Now, the book itself may be a bit hand-wavy. I haven't read it - it's on my book list. For a negative review (it's short), visit this Niblettes review.

If you've read it, by the way, please add some insights.

Counter-intuition: Examples

In the field of medicine

I recently read in Scientific American (I think - fill in if you know the correct source) that a lot of medical techniques have actually never been tested. Doctors think they are useful, but a meta-study found that a significant portion in common usage today are actually found to be completely ineffective - they neither help nor harm. The thing is that doctors don't generally trust studies. They KNOW that something works, and don't listen if a study tells them something otherwise.

To be fair, there is an argument in the doctors' favor. Gordon C S Smith, a professor, and Jill P Pell, a consultant, published a paper titled Parachute use to prevent death and major trauma related to gravitational challenge: systematic review of randomised controlled trials. The study asked the question: Has anyone tested whether parachutes actually increase survival when jumping from a plane? They found, much to their surprise (inject sarcasm here) that no controlled experiments had been conducted.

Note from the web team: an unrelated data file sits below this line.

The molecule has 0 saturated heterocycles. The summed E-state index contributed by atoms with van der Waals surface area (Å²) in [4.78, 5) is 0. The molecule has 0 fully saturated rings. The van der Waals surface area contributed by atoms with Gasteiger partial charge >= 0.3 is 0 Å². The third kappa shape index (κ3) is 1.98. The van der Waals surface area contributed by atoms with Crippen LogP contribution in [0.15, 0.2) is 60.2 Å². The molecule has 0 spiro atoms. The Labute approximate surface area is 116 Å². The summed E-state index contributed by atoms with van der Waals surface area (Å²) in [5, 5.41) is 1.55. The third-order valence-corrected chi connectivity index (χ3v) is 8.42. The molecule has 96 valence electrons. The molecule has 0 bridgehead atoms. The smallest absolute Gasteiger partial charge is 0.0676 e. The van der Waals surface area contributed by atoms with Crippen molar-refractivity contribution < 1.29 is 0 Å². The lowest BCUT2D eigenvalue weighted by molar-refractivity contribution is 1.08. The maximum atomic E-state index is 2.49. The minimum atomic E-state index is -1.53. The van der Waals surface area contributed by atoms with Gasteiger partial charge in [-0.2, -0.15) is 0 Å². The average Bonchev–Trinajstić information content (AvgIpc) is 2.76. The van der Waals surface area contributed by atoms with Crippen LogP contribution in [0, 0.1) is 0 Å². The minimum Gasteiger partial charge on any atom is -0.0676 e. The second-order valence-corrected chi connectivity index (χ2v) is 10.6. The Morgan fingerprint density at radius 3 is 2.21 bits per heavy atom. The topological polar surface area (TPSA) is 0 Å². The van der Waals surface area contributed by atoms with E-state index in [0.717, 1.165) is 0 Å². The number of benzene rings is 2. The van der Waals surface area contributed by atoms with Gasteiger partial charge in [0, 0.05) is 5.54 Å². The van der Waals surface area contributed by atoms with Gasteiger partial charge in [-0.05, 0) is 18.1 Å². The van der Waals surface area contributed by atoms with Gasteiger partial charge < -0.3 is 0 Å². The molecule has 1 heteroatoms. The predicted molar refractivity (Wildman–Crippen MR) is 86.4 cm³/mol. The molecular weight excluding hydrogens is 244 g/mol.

To properly test the effectiveness of parachutes, the authors wrote, experimental subjects should jump out of a plane after randomly being assigned to jump with or without a parachute. The experimenters should compare the survival rates between the parachute and non-parachute groups, and only then draw conclusions about the effectiveness of parachutes. Perhaps they aren't necessary after all!

It is, of course, tongue in cheek. The point they go on to make is that many medical techniques cannot really be tested, because it would be inhumane to try to withhold treatment from someone who is dying or injured.

Baby Einstein

Another study compared cognitive skills between babies who watched Baby Einstein, and babies who watched other TV shows. It found, surprisingly, that the Baby Einstein watchers did worse on the cognitive tests! Psychologists explained the results by pointing to the fact that babies learn best by hearing normal speech. Regular TV shows give them that experience. Baby Einstein, on the other hand, purports to ch to a baby's level by using simpler words and sounds. This prevents a baby from learning at its full potential.


Decision-makers in real life don't choose by examining all the options, testing them out, then instituting the best one. One good reason is that all this takes resources. Managers don't have the time, money or personnel to test out every option (called optimizing). Instead, they satisfice: they set a threshold of acceptability, and any solution they find better than that threshold is accepted.

Imagine a manager looking to hire a new secretary. An optimizer would search high and low, put out job wanted ads in newspapers and on craigslist, and spread the word through employees. The interviews would go on and on, until the manager was sure she had the best secretary on the job pool. Clearly it makes more sense to interview a few people, and hire someone who is "good enough."